Being a king bent on establishing his family’s undisputable right to the throne came with certain costs. In Gustav Adolf’s case, this meant he had to give up the woman he’d loved passionately throughout his teenage years and instead look for a wife among the established ruling house of Europe. Which is how he ended up with Maria Eleonora – a most beautiful woman, to be sure, but also a teensy, weensy bit eccentric, clinging like a weed to her husband. (For more about Maria Eleonora, read my post about her)
When he rode off to war, Maria Eleonora wept and grieved, when he came back home, she wept and rejoiced, only to weep yet again when he set off on a new campaign. Having grown up with a strong and capable mother, this must have been something of a trial for Gustav Adolf, but he was initially very fond of his wife, and maybe her dramatic scenes massaged his male ego – besides, Maria Eleonora probably looked very fetching while on her knees begging him not to leave her…
Maria Eleonora failed in giving her husband a male heir. Four children, and all they had to show for it was a hirsute, sallow daughter, the future Queen Kristina. Gustav Adolf loved his daughter, recognising some of his own brilliant intellect in the little girl who was destined to be his heir. Maria Eleonora, on the other hand, showed little affection for her daughter and there are indications she actively hurt the child, which is why Gustav Adolf made arrangements for the girl to live with his elder sister.
In 1630, Gustav Adolf set foot on German soil, intent on shoring up the crumbling Protestant faction in the ongoing bloody conflict with the Holy Roman Emperor. The emperor had every intention of eradicating Protestantism, and at present he was very much on top of things, with one Protestant state after the other succumbing to the emperor’s armies. By the 1630’s, continental Europe was ten years into the extended war known as the Thirty Years’ War, with religion being the excuse used by both sides in what was essentially a political power struggle. Enter Gustav Adolf, defender of the Protestant faith. Weeelll… Enter Gustav Adolf, eager for glory and recognition by his European peers, is probably more correct.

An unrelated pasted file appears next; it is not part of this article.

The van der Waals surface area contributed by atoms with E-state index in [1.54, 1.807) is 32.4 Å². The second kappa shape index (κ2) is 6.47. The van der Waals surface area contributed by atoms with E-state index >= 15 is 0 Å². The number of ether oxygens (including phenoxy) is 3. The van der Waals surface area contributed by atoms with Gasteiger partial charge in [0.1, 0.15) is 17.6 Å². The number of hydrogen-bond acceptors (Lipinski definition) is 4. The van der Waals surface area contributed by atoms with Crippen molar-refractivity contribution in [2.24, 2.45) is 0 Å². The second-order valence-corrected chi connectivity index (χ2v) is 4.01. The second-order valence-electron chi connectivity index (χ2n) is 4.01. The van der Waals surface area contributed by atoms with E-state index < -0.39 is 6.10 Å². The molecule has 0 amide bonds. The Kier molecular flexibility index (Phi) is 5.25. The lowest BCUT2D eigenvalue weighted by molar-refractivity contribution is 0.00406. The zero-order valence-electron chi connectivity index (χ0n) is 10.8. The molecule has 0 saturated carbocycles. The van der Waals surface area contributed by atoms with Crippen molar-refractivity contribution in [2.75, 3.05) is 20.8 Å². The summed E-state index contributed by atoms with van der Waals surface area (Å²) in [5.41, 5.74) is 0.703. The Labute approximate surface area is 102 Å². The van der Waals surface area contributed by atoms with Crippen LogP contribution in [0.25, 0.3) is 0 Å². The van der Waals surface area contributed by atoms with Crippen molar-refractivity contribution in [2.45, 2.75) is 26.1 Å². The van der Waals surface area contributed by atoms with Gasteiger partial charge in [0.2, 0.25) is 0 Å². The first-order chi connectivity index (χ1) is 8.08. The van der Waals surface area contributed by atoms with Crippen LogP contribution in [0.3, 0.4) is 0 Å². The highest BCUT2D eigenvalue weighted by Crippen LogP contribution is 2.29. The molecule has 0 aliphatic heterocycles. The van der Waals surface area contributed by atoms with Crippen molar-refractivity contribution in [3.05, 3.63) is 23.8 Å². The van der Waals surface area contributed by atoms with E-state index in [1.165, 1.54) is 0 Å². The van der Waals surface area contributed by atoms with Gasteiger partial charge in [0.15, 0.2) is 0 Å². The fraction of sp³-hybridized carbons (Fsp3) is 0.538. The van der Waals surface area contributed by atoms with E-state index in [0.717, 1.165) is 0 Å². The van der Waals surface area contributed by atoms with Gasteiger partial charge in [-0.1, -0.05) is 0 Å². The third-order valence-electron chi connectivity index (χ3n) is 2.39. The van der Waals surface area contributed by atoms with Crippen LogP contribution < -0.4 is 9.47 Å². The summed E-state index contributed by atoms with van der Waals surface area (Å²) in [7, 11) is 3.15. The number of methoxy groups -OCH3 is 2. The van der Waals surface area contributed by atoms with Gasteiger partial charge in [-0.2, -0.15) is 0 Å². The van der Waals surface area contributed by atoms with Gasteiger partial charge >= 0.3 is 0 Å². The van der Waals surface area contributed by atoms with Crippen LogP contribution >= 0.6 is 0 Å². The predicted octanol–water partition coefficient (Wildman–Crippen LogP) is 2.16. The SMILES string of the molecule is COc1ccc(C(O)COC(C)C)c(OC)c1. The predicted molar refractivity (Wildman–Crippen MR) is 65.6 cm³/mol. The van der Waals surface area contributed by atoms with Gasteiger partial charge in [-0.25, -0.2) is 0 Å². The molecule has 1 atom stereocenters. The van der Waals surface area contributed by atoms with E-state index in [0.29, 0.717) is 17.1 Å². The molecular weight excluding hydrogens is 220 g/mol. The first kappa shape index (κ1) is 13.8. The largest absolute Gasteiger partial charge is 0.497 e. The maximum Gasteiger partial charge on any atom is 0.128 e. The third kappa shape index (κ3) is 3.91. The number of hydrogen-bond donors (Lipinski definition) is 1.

Whatever his motivations, Gustav Adolf was an experienced and renowned battle commander, sending a much needed injection of hope into the despairing Protestants. With him came an impressive array of Swedish troops, trained to fight “the new way”, i.e. Gustav Adolf deployed his troops so as to utilise speed and flexibility rather than sheer numbers. Under Gustav Adolf’s tutelage, Swedish cavalry advanced in wedge formation at full gallop rather than at a stately trot, and with a pistol in one hand, a sword in the other, these horsed troops had their opponents quaking with fear. His infantry was never more than three lines deep, making it easy for the men to break and reform. An excellent utilisation of artillery caused chaos among the enemy lines – and provided the back-up needed by the infantry to advance.
A brilliant general, Gustav Adolf carved a swathe through Germany, receiving a hero’s welcome from the beleaguered Protestant nations. (Interestingly enough, the Swedish war effort was financed by Catholic France via Cardinal Richelieu, who saw in the Swedish king an excellent way of curtailing the powerful Austrian Hapsburgs.) At the battle of Breitenfeld, the emperor’s troops were thoroughly defeated, and Gustav Adolf set his sights on Vienna, intent on bringing the emperor to the negotiating table. It was not to be. Instead, the Lion of the North was destined to hit the dust on the very cold morning of November 6, 1632, at the Battle of Lützen.
He left behind a child queen and a devastated wife – so devastated, in fact, that she slept with his heart beside her for years, insisting that the cloth the heart had been wrapped in while embalming the body be given to her to carry on her person (and let us hope she never succumbed to the desire to blow her nose in it…) He also left behind an ably governed nation, a country that could boast a legal and institutional structure as advanced – if not more – than most of its neighbours. The empire Gustav Adolf won on the battlefields in Poland and Germany was to prove as ephemeral as the fog that draped the battlefield the day he died, but to this day he remains our warrior king, the only Swedish king to have been honoured by the title “the Great”.
P.S. Should you ever make it to Stockholm, I recommend that you visit The Royal Armoury (Livrustkammaren) if nothing else because of the magnificent collection of clothes from the 17th century and onward – including Gustav Adolf’s bloodied shirts.